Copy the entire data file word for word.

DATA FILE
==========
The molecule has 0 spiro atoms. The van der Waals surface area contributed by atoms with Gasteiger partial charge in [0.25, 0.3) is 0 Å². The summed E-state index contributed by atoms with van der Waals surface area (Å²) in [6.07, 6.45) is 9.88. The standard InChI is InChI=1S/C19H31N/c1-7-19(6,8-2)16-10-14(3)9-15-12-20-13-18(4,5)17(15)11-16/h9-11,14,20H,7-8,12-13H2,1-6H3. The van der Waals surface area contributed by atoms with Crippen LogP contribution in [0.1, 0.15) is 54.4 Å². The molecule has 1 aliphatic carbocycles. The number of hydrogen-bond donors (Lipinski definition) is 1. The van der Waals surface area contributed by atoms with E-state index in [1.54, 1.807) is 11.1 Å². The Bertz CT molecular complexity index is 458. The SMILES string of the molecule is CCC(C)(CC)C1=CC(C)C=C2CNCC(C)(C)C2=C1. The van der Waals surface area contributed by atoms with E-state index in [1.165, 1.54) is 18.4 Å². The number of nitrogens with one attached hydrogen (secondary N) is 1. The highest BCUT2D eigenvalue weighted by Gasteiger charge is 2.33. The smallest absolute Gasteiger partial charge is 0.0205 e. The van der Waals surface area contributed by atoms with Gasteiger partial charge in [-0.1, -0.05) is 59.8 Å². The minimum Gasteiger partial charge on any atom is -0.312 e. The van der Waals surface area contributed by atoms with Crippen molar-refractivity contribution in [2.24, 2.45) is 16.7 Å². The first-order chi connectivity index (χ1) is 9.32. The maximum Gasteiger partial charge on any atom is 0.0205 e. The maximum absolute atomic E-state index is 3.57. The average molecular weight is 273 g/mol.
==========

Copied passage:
The molecule has 0 spiro atoms. The van der Waals surface area contributed by atoms with Gasteiger partial charge in [0.25, 0.3) is 0 Å². The summed E-state index contributed by atoms with van der Waals surface area (Å²) in [6.07, 6.45) is 9.88. The standard InChI is InChI=1S/C19H31N/c1-7-19(6,8-2)16-10-14(3)9-15-12-20-13-18(4,5)17(15)11-16/h9-11,14,20H,7-8,12-13H2,1-6H3. The van der Waals surface area contributed by atoms with Crippen LogP contribution in [0.1, 0.15) is 54.4 Å². The molecule has 1 aliphatic carbocycles. The number of hydrogen-bond donors (Lipinski definition) is 1. The van der Waals surface area contributed by atoms with E-state index in [1.54, 1.807) is 11.1 Å². The Bertz CT molecular complexity index is 458. The SMILES string of the molecule is CCC(C)(CC)C1=CC(C)C=C2CNCC(C)(C)C2=C1. The van der Waals surface area contributed by atoms with E-state index in [1.165, 1.54) is 18.4 Å². The number of nitrogens with one attached hydrogen (secondary N) is 1. The highest BCUT2D eigenvalue weighted by Gasteiger charge is 2.33. The smallest absolute Gasteiger partial charge is 0.0205 e. The van der Waals surface area contributed by atoms with Gasteiger partial charge in [-0.1, -0.05) is 59.8 Å². The minimum Gasteiger partial charge on any atom is -0.312 e. The van der Waals surface area contributed by atoms with Crippen molar-refractivity contribution in [2.24, 2.45) is 16.7 Å². The first-order chi connectivity index (χ1) is 9.32. The maximum Gasteiger partial charge on any atom is 0.0205 e. The maximum absolute atomic E-state index is 3.57. The average molecular weight is 273 g/mol.